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CEO program gets start from business

MT. VERNON — A donation of nearly $30,000 was received Wednesday for the Jefferson County CEO: Creating Entrepreneurial Opportunities program.

Banterra Bank, Community First Bank of the Heartland, Bill Beck, National Railway Equipment Co., Peoples National Bank, Tedrick Insurance Co., and Williamson Asia made the donation.

The program is an entrepreneur class for high school seniors in Jefferson County and is funded and guided solely by the business community in cooperation with the area high schools.

“The goal of CEO is to give high school seniors real life experience in what becoming an entrepreneur is all about,” information from Jefferson County CEO states. “The program also shows future entrepreneurs that achieving success as an entrepreneur can be done in Jefferson County, encouraging students to seek their dreams while building our local community and economy”

The CEO program was presented in March to local high schools, and will be launched in the fall of 2016. The class is offered for credit at all high schools except Mt. Vernon Township High School, however, Rend Lake College has agreed to offer college credit for the class. Local businesses are responsible for raising the funding to operate the program.

“Jefferson County CEO, through the cooperation of Ron Daniel's Regional Superintendent's Office, will hire an instructor or facilitator, who will coordinate business visits,. speakers and a class business venture and more,” said Jeff Haarmann, CEO task force chairman. “Our business partners are vital to our program. The funding they provide allow us to operate the program, but it is the involvement of the business community that makes this program such a great experience for the students. This initial group of capital investors are leaders of our community and are showing their dedication to building Jefferson County into a viable, business-friendly community, capable of supporting business ventures of our future generations.”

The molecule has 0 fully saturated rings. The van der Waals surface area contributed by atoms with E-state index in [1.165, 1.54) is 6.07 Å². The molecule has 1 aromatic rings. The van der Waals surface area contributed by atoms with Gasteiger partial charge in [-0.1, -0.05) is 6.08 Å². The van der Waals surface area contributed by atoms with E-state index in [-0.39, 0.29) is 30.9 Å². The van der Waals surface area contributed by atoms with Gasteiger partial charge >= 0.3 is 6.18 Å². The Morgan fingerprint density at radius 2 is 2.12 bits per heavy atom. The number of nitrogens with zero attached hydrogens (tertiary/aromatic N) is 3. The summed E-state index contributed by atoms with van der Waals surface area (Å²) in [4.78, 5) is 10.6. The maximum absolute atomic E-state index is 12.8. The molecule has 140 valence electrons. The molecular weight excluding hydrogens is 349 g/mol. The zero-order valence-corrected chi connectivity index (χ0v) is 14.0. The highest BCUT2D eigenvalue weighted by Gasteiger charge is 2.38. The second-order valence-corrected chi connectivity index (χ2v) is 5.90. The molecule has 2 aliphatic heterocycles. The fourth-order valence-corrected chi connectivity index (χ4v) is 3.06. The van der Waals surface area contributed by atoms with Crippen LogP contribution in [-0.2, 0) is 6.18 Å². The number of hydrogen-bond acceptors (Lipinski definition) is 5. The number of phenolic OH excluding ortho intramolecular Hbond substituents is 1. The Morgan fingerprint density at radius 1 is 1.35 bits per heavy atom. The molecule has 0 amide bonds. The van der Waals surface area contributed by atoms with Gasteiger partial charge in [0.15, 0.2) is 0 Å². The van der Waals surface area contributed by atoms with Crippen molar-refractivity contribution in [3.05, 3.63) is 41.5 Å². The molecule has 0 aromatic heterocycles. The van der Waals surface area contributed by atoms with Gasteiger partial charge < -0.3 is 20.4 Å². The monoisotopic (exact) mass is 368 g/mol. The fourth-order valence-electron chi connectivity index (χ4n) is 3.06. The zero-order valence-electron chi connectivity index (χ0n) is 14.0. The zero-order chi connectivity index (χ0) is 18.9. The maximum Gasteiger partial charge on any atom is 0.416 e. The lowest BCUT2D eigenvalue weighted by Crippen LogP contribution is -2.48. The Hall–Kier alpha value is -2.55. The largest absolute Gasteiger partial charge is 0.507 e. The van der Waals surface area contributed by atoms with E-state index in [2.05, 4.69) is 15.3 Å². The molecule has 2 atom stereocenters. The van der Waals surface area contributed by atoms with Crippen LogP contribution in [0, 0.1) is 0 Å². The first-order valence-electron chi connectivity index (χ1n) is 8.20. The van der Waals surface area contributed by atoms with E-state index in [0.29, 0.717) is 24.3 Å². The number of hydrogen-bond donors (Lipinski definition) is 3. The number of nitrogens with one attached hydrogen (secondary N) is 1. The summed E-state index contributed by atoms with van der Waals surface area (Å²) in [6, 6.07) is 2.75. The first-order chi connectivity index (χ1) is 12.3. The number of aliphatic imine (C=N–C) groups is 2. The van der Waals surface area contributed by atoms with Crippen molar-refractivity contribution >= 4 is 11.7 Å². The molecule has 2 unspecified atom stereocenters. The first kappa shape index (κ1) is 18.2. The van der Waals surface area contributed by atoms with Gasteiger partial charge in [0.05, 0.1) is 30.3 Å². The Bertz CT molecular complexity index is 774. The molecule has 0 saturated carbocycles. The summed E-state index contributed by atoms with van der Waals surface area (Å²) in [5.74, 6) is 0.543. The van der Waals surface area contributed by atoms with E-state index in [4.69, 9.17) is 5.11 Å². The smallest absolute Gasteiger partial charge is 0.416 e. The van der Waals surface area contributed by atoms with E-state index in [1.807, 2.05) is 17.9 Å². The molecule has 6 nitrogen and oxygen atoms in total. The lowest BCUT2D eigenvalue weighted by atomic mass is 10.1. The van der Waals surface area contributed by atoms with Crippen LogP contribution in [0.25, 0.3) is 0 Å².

Mary Burgan, member of the task force and one of the founding members of the group, said she is humbled the donations were received that would allow the program to get started in the Jefferson County high schools.

"This has surpassed our initial funding needs," Haarmann said. "Now we have the task of getting about 40 investors at $1,000 each, which will sustain the program for the foreseeable future."


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